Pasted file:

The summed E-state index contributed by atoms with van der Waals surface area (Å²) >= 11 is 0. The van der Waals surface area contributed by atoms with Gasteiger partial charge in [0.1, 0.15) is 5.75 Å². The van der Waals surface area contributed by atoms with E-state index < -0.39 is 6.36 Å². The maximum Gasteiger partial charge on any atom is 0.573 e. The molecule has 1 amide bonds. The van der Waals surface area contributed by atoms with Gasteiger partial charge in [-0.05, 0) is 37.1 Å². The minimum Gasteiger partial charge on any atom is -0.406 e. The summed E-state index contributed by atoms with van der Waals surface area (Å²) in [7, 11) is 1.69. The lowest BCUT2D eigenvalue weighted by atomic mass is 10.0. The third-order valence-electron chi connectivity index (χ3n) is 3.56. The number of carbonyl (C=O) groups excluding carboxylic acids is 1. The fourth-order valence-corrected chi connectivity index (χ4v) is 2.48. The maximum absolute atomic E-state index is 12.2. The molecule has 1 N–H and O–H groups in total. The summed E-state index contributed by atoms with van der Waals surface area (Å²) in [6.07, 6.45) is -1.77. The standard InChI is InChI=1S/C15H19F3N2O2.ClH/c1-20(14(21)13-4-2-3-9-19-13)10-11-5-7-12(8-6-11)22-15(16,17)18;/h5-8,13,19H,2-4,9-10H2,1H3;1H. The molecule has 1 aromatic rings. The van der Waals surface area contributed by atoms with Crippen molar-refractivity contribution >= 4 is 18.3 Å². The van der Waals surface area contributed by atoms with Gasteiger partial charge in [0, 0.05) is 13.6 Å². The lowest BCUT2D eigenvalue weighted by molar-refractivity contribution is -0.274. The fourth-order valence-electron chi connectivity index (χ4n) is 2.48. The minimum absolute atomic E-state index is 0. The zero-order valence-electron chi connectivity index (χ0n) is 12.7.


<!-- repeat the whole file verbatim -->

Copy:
The summed E-state index contributed by atoms with van der Waals surface area (Å²) >= 11 is 0. The van der Waals surface area contributed by atoms with Gasteiger partial charge in [0.1, 0.15) is 5.75 Å². The van der Waals surface area contributed by atoms with E-state index < -0.39 is 6.36 Å². The maximum Gasteiger partial charge on any atom is 0.573 e. The molecule has 1 amide bonds. The van der Waals surface area contributed by atoms with Gasteiger partial charge in [-0.05, 0) is 37.1 Å². The minimum Gasteiger partial charge on any atom is -0.406 e. The summed E-state index contributed by atoms with van der Waals surface area (Å²) in [7, 11) is 1.69. The lowest BCUT2D eigenvalue weighted by atomic mass is 10.0. The third-order valence-electron chi connectivity index (χ3n) is 3.56. The number of carbonyl (C=O) groups excluding carboxylic acids is 1. The fourth-order valence-corrected chi connectivity index (χ4v) is 2.48. The maximum absolute atomic E-state index is 12.2. The molecule has 1 N–H and O–H groups in total. The summed E-state index contributed by atoms with van der Waals surface area (Å²) in [6.07, 6.45) is -1.77. The standard InChI is InChI=1S/C15H19F3N2O2.ClH/c1-20(14(21)13-4-2-3-9-19-13)10-11-5-7-12(8-6-11)22-15(16,17)18;/h5-8,13,19H,2-4,9-10H2,1H3;1H. The molecule has 1 aromatic rings. The van der Waals surface area contributed by atoms with Crippen molar-refractivity contribution >= 4 is 18.3 Å². The van der Waals surface area contributed by atoms with Gasteiger partial charge in [0, 0.05) is 13.6 Å². The lowest BCUT2D eigenvalue weighted by molar-refractivity contribution is -0.274. The fourth-order valence-electron chi connectivity index (χ4n) is 2.48. The minimum absolute atomic E-state index is 0. The zero-order valence-electron chi connectivity index (χ0n) is 12.7.